NLRB Creates NEW Joint Employer “Test” Likely Resulting in De Facto Liability for Employers Regarding Another Employer’s Obligations Under Federal Labor Law

Today the Employment Law & GavelNational Labor Relations Board (NLRB) officially published its NEW Joint Employer Rule, that lowers the standard to an unprecedented level whereby an entity may be deemed jointly liable and responsible under the National Labor Relations Act (NLRA) for another entity’s unfair labor practices or collective bargaining obligations. In short, the NLRB’s new rule will find joint employment when more than one statutory employer simply possesses the authority to control (even indirectly) another employer’s employees – with respect to the employees’ terms and conditions of employment. 

The new rule greatly expands the factors to be examined when finding joint-employer liability. The exercise of actual and/or direct control will no longer be required. And, mere contractual authority to do so is not only “probative” on the issue, but will be deemed sufficient to show joint-employer status under the new rule.

This new rule impacts private sector employers across a vast majority of industries. But, the new rule likely impacts staffing agencies and their user clients, franchisors and their franchisees as well construction contractors the most. Again, control need not be actually exercised and it need not be direct. The NLRB is expanding joint employer status through 1) reserve control and 2) indirect control.

Example of Reserved Control: The “contractual fine print” that permits one employer to ensure that another employer is following its legal obligations and contractual responsibilities may be enough; even if such contractual terms are necessary under the plethora of workplace laws, rules and regulations. Additionally, any contractual reservation that details the manner and means by which work is to be performed and/or impacts terms and conditions of the work performed can have legal force and effect under the new rule. 

Example of Indirect Control: When one employer communicates work assignments and directives to another entity’s managers or exercises detailed ongoing oversight of the specific manner and means of employees’ performance of the individual work tasks, the type of indirect control needed to trigger joint employer status can be demonstrated.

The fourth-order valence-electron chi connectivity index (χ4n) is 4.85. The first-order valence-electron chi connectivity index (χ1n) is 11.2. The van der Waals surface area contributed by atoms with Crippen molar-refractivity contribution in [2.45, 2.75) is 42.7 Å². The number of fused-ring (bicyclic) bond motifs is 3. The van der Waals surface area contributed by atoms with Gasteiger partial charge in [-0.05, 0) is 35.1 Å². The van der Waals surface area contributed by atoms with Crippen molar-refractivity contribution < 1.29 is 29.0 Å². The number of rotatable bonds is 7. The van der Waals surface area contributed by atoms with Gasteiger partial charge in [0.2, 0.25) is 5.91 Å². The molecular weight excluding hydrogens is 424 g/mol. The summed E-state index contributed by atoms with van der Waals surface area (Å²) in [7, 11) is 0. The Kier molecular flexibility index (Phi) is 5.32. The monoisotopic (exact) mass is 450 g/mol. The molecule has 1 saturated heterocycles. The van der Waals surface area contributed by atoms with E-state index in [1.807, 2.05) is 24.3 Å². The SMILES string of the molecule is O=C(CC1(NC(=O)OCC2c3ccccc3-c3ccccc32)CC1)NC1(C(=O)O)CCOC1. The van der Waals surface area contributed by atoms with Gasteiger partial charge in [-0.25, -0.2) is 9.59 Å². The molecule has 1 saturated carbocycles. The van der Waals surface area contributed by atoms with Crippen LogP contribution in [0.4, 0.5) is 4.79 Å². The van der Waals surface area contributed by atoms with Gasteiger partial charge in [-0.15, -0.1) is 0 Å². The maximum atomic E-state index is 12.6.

Of course, such actual/reserved and direct/indirect control relevant to this issue must also touch upon “essential terms and conditions” of employment. And yes, the new rule identifies seven (7) such terms and conditions. They are:

  1. Wages, benefits, and other compensation;
  2. Hours of work and scheduling;
  3. The assignment of duties to be performed;
  4. The supervision of the performance of duties;
  5. Work rules and directions governing the manner, means, and methods of the performance of duties and the grounds for discipline;
  6. The tenure of employment, including, hiring and discharge; and
  7. Working conditions related to the safety and health of employees.

What’s Next? Legal challenges are already in the works. However, until and unless the rule is invalidated, the NLRB and the labor unions it supports will surely take every opportunity to try and hold multiple employers liable and accountable under the NLRA whenever and however they can – particularly staffing companies and their user clients along with franchisors with respect to their franchisees. Employers who rely on another employer’s employees should seek competent legal counsel to discuss these issues and closely examine relevant contracts.

Welcome to the Labor and Employment Law Update where attorneys from Amundsen Davis blog about management side labor and employment issues. 



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